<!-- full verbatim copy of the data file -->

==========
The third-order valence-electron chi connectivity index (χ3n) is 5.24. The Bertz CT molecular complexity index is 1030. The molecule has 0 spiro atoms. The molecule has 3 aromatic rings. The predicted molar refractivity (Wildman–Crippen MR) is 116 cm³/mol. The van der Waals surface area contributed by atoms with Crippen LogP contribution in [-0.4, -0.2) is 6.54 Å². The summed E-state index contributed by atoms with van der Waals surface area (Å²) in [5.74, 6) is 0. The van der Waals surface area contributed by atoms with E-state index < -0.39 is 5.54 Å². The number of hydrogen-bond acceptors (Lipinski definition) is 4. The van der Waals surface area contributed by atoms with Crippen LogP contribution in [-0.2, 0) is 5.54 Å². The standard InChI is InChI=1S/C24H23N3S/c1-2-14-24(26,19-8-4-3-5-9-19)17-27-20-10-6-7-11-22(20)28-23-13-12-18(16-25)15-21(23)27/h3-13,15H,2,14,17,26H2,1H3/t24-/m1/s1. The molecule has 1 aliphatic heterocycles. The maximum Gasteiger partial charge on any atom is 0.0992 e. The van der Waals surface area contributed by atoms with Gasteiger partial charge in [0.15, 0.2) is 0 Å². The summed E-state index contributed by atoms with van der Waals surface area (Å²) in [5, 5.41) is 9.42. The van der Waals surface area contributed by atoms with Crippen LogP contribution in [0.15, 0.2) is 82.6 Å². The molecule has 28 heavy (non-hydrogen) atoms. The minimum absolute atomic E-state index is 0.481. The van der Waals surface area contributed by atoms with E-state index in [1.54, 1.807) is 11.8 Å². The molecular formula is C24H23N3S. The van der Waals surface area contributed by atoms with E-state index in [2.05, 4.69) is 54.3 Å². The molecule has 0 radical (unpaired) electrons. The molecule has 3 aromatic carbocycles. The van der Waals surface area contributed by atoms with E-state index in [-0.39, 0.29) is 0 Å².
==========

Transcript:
The third-order valence-electron chi connectivity index (χ3n) is 5.24. The Bertz CT molecular complexity index is 1030. The molecule has 0 spiro atoms. The molecule has 3 aromatic rings. The predicted molar refractivity (Wildman–Crippen MR) is 116 cm³/mol. The van der Waals surface area contributed by atoms with Crippen LogP contribution in [-0.4, -0.2) is 6.54 Å². The summed E-state index contributed by atoms with van der Waals surface area (Å²) in [5.74, 6) is 0. The van der Waals surface area contributed by atoms with E-state index < -0.39 is 5.54 Å². The number of hydrogen-bond acceptors (Lipinski definition) is 4. The van der Waals surface area contributed by atoms with Crippen LogP contribution in [-0.2, 0) is 5.54 Å². The standard InChI is InChI=1S/C24H23N3S/c1-2-14-24(26,19-8-4-3-5-9-19)17-27-20-10-6-7-11-22(20)28-23-13-12-18(16-25)15-21(23)27/h3-13,15H,2,14,17,26H2,1H3/t24-/m1/s1. The molecule has 1 aliphatic heterocycles. The maximum Gasteiger partial charge on any atom is 0.0992 e. The van der Waals surface area contributed by atoms with Gasteiger partial charge in [0.15, 0.2) is 0 Å². The summed E-state index contributed by atoms with van der Waals surface area (Å²) in [5, 5.41) is 9.42. The van der Waals surface area contributed by atoms with Crippen LogP contribution in [0.15, 0.2) is 82.6 Å². The molecule has 28 heavy (non-hydrogen) atoms. The minimum absolute atomic E-state index is 0.481. The van der Waals surface area contributed by atoms with E-state index in [1.54, 1.807) is 11.8 Å². The molecular formula is C24H23N3S. The van der Waals surface area contributed by atoms with E-state index in [2.05, 4.69) is 54.3 Å². The molecule has 0 radical (unpaired) electrons. The molecule has 3 aromatic carbocycles. The van der Waals surface area contributed by atoms with E-state index in [-0.39, 0.29) is 0 Å².